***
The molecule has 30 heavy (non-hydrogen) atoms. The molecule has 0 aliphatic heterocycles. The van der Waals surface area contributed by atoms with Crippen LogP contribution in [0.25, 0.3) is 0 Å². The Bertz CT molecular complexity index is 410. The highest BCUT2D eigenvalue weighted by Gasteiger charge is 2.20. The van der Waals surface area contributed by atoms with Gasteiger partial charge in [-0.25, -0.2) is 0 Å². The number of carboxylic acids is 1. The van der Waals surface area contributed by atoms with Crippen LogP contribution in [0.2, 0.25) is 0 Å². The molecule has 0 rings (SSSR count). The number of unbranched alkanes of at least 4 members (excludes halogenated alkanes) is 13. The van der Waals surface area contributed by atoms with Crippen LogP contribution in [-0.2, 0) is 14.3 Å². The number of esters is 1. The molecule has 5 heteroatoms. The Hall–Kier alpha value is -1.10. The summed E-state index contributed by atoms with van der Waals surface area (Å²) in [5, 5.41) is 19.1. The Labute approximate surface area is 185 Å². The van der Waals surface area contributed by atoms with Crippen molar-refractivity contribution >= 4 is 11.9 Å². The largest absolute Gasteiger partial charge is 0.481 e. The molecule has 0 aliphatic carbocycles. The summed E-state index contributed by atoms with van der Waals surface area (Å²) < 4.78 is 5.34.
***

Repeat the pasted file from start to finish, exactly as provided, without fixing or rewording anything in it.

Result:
The molecule has 30 heavy (non-hydrogen) atoms. The molecule has 0 aliphatic heterocycles. The van der Waals surface area contributed by atoms with Crippen LogP contribution in [0.25, 0.3) is 0 Å². The Bertz CT molecular complexity index is 410. The highest BCUT2D eigenvalue weighted by Gasteiger charge is 2.20. The van der Waals surface area contributed by atoms with Gasteiger partial charge in [-0.25, -0.2) is 0 Å². The number of carboxylic acids is 1. The van der Waals surface area contributed by atoms with Crippen LogP contribution in [0.2, 0.25) is 0 Å². The molecule has 0 rings (SSSR count). The number of unbranched alkanes of at least 4 members (excludes halogenated alkanes) is 13. The van der Waals surface area contributed by atoms with Crippen LogP contribution in [-0.2, 0) is 14.3 Å². The number of esters is 1. The molecule has 5 heteroatoms. The Hall–Kier alpha value is -1.10. The summed E-state index contributed by atoms with van der Waals surface area (Å²) in [5, 5.41) is 19.1. The Labute approximate surface area is 185 Å². The van der Waals surface area contributed by atoms with Crippen molar-refractivity contribution >= 4 is 11.9 Å². The largest absolute Gasteiger partial charge is 0.481 e. The molecule has 0 aliphatic carbocycles. The summed E-state index contributed by atoms with van der Waals surface area (Å²) < 4.78 is 5.34.